Rich People And Politicians Scored A Bunch More Cash On The Same Day Penalty Rates Got Cut

The first set of cuts to Sunday penalty rates kicked in over the weekend, seeing thousands of retail and hospitality workers head to work for lower pay. This is your friendly reminder that on the very same day, federal politicians and the super-rich were quietly receiving a boost, as federal parliamentarians’ base salaries increased and the deficit levy ended.

A very happy new financial year, then — if you’re rich.

Who’s Losing?

In short: the country’s lowest-paid workers are getting a pretty crappy deal. This weekend’s penalty rate cuts saw the Sunday wages of workers in the hospitality, pharmacy, fast food, retail and restaurant industries drop by up to five percent.

That five percent is just the beginning — over the next three to four years, Sunday wages in these industries will continue to drop gradually until they are 25 percent lower than they were previously. Public holiday rates have also been slashed, and while the minimum wage has risen, full-time workers will see a rise of only 59 cents per hour, or $22.20 a week, an amount slammed by unions as far too low.

Labor and the unions have been campaigning against the cuts, and Bill Shorten has promised to reverse them if Labor wins the next federal election. The Council of Small Business of Australia is pretty pissed off about this and supports the cuts, though a number of small businesses have pledged to continue paying full penalty rates.

That’s a welcome reminder, perhaps, that minimum wages are in fact a minimum and not actually the only conceivable way to remunerate your employees. Just a thought.

Who’s Winning?

While workers were losing over the weekend, however, Australia’s rich were celebrating some pretty sweet wins. The new financial year also saw the end of the Temporary Budget Repair Levy, an extra 2 percent tax on incomes above $180,000 that was initially introduced in 2014 to help reduce the budget deficit.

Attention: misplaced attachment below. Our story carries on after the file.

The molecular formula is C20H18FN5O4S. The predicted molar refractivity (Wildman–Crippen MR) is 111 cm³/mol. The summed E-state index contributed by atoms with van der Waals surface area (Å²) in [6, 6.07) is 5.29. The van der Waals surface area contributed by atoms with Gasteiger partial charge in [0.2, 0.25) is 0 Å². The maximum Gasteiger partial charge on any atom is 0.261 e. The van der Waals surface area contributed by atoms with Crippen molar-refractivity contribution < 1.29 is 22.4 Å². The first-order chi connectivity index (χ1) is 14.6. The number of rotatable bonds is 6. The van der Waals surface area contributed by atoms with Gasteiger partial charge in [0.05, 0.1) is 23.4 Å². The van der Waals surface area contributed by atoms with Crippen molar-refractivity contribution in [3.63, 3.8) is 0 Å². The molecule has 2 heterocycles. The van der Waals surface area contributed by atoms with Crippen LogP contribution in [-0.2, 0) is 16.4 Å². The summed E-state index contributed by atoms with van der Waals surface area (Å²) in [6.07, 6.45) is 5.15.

The levy was always meant to be temporary, but many have argued that it makes no sense to let it end while the deficit remains large. This is a move that essentially amounts to giving a tax cut to high-income earners while squeezing savings from areas like education and health. It’s worth stressing that the extra 2 percent applies only to the portion of a person’s annual income above $180,000, meaning that it doesn’t reduce the average Australian’s income whatsoever.

Who’s Especially Winning?

The other policy that came into play over the weekend is a pay rise for federal parliamentarians, whose annual base salaries will increase from their previous level of $199,040 to $203,030. This is just a base salary — many of #auspol’s big dogs are earning much, much more.

This is especially significant because all federal parliamentarians earn more than $180,000, meaning that all were subject to the deficit levy. Basically, your federal politicians just got a pay rise and a tax cut, on the same day that penalty rates for ordinary Australians started to decline.

To be clear, these policies aren’t linked. The decision to raise parliamentarians’ pay was made by the independent Remuneration Tribunal, and Parliament does not have the power to overturn these rulings. Members of Parliament do, however, have the power to do things like extend the deficit levy, reinstate penalty rates, and make cuts to areas like education in the name of savings. It’s worth keeping an eye on who’s winning, for next time someone is inevitably asked to take a cut for the greater good.